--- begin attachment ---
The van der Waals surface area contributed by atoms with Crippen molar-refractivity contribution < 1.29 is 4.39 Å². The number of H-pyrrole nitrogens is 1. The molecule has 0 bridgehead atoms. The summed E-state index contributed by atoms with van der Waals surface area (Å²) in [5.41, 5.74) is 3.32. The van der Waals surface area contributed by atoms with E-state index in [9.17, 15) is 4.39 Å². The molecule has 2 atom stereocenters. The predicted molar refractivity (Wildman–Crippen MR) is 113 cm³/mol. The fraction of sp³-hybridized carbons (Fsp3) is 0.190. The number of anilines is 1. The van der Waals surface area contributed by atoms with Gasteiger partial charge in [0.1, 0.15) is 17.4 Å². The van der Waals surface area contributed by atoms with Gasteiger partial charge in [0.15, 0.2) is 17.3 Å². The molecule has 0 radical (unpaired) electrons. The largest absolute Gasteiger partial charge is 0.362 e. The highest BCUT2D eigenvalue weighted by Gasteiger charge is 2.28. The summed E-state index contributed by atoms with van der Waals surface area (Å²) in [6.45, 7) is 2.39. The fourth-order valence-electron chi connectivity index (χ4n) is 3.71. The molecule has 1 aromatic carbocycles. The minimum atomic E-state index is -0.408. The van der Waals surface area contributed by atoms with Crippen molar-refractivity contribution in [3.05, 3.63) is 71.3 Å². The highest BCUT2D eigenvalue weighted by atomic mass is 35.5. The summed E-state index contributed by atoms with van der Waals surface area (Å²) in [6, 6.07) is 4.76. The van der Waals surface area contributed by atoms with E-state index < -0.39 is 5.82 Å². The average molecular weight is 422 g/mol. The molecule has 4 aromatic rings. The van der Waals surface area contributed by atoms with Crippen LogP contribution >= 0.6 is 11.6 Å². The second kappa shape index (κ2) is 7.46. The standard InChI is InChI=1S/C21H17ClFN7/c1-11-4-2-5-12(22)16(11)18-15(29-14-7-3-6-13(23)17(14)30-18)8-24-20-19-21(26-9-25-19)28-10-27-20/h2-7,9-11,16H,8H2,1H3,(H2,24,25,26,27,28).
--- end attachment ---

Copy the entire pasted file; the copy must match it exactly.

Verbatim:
The van der Waals surface area contributed by atoms with Crippen molar-refractivity contribution < 1.29 is 4.39 Å². The number of H-pyrrole nitrogens is 1. The molecule has 0 bridgehead atoms. The summed E-state index contributed by atoms with van der Waals surface area (Å²) in [5.41, 5.74) is 3.32. The van der Waals surface area contributed by atoms with E-state index in [9.17, 15) is 4.39 Å². The molecule has 2 atom stereocenters. The predicted molar refractivity (Wildman–Crippen MR) is 113 cm³/mol. The fraction of sp³-hybridized carbons (Fsp3) is 0.190. The number of anilines is 1. The van der Waals surface area contributed by atoms with Gasteiger partial charge in [0.1, 0.15) is 17.4 Å². The van der Waals surface area contributed by atoms with Gasteiger partial charge in [0.15, 0.2) is 17.3 Å². The molecule has 0 radical (unpaired) electrons. The largest absolute Gasteiger partial charge is 0.362 e. The highest BCUT2D eigenvalue weighted by Gasteiger charge is 2.28. The summed E-state index contributed by atoms with van der Waals surface area (Å²) in [6.45, 7) is 2.39. The fourth-order valence-electron chi connectivity index (χ4n) is 3.71. The molecule has 1 aromatic carbocycles. The minimum atomic E-state index is -0.408. The van der Waals surface area contributed by atoms with Crippen molar-refractivity contribution in [3.05, 3.63) is 71.3 Å². The highest BCUT2D eigenvalue weighted by atomic mass is 35.5. The summed E-state index contributed by atoms with van der Waals surface area (Å²) in [6, 6.07) is 4.76. The van der Waals surface area contributed by atoms with E-state index < -0.39 is 5.82 Å². The average molecular weight is 422 g/mol. The molecule has 4 aromatic rings. The van der Waals surface area contributed by atoms with Crippen LogP contribution >= 0.6 is 11.6 Å². The second kappa shape index (κ2) is 7.46. The standard InChI is InChI=1S/C21H17ClFN7/c1-11-4-2-5-12(22)16(11)18-15(29-14-7-3-6-13(23)17(14)30-18)8-24-20-19-21(26-9-25-19)28-10-27-20/h2-7,9-11,16H,8H2,1H3,(H2,24,25,26,27,28).